Monte Penna at Acquaria
28-29 April 1944: the battle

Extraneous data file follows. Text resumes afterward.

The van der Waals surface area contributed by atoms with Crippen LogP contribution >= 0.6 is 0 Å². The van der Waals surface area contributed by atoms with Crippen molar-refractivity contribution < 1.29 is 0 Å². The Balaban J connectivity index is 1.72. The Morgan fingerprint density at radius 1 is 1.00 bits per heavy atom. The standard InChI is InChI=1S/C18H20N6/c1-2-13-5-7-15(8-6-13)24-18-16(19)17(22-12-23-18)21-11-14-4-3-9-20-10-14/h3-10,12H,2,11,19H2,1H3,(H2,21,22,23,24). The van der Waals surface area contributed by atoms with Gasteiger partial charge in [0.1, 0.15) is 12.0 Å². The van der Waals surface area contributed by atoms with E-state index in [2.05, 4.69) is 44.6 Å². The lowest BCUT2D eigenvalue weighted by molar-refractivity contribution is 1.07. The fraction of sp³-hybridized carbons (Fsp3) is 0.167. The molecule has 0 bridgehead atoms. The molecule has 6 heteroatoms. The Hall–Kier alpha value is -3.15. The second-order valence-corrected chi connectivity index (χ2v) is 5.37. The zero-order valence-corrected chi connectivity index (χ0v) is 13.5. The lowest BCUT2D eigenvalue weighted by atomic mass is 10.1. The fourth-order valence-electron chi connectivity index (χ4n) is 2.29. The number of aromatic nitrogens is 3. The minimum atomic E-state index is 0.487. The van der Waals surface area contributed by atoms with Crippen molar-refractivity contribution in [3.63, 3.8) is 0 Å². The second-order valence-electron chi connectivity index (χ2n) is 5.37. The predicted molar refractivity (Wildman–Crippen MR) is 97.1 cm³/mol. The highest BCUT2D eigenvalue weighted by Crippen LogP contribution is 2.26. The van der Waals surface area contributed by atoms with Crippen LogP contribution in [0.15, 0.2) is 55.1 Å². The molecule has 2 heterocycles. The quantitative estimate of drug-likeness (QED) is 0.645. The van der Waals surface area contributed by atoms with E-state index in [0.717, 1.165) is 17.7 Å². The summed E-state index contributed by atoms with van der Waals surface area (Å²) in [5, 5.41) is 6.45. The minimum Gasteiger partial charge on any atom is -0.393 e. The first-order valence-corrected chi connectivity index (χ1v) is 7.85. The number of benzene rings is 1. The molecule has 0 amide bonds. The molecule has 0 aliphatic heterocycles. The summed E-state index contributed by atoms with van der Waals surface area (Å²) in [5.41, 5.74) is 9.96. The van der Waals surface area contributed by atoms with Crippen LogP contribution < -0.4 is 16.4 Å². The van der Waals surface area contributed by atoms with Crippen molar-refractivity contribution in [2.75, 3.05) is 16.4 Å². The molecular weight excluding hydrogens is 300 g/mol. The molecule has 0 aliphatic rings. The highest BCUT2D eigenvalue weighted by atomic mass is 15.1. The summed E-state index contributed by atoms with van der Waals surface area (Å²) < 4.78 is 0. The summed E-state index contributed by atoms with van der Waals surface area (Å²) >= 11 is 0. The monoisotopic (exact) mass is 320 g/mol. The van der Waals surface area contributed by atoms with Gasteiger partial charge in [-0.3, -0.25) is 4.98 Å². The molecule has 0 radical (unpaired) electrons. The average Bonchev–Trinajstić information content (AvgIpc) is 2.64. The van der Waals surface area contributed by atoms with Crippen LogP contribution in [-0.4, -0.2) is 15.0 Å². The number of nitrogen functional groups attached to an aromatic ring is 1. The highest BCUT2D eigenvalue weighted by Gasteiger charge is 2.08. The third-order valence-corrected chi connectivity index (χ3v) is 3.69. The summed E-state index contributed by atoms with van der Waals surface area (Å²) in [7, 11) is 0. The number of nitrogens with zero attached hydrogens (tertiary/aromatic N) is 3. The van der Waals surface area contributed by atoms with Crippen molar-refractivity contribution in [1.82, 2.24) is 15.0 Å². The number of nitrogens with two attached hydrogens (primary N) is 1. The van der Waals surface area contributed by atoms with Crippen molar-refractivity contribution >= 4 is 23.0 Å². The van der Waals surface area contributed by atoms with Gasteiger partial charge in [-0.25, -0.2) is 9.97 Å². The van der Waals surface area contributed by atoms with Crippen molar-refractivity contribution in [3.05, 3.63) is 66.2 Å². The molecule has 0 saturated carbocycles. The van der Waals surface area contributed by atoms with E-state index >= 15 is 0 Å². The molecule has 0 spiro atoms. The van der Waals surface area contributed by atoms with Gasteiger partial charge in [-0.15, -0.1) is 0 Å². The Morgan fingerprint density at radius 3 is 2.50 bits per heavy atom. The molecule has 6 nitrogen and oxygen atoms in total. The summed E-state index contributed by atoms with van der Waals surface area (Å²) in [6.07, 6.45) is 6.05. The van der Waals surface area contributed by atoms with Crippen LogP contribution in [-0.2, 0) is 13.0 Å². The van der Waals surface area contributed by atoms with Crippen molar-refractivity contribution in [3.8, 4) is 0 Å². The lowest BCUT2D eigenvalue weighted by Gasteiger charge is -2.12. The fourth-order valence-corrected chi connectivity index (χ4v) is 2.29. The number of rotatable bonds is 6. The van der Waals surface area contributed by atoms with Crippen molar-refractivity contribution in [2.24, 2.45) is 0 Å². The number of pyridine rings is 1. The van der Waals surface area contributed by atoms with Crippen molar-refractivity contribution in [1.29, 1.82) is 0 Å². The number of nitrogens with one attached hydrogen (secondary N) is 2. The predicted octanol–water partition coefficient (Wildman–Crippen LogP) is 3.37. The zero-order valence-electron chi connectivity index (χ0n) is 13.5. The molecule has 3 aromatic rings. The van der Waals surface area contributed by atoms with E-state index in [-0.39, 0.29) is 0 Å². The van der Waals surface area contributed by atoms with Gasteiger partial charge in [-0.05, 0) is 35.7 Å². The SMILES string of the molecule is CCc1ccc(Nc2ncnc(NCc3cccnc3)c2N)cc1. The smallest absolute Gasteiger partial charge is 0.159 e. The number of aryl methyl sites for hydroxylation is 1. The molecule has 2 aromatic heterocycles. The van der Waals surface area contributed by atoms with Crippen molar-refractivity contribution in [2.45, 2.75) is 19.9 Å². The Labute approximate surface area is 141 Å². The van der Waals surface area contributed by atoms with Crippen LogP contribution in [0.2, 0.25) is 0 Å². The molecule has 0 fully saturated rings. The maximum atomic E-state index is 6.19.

After attacking the airport at Pavullo and carrying off machine guns from the planes in the hangar, Armando’s partisan formation retreated to Monte Penna at Acquaria; the group also included the partisans from the “Bozzi” formation, from Pistoia. Armando chose Monte Penna because from the summit there is a good view of all its slopes and surroundings. On the morning of 28 April, a German column left Pavullo along the Serpentino road, intending to attack the partisans, but it was halted near the Prugneto bridge. This was the start of a battle, which lasted all day, but in the evening Armando withdrew his forces to seek shelter near Montemolino (Palagano). The Germans continued their search and round-up operations for two days. The partisans were able to use the machine-guns thanks to the improvised tripods made by the blacksmith at Acquaria (Montecreto). This battle is believed to be the first engagement in which more than one partisan formation fought together. A plaque in the hamlet of Ca’ Gambarà recalls the assistance given to the partisans by the house’s owners during the battle of Monte Penna, when their home became Armando’s command position.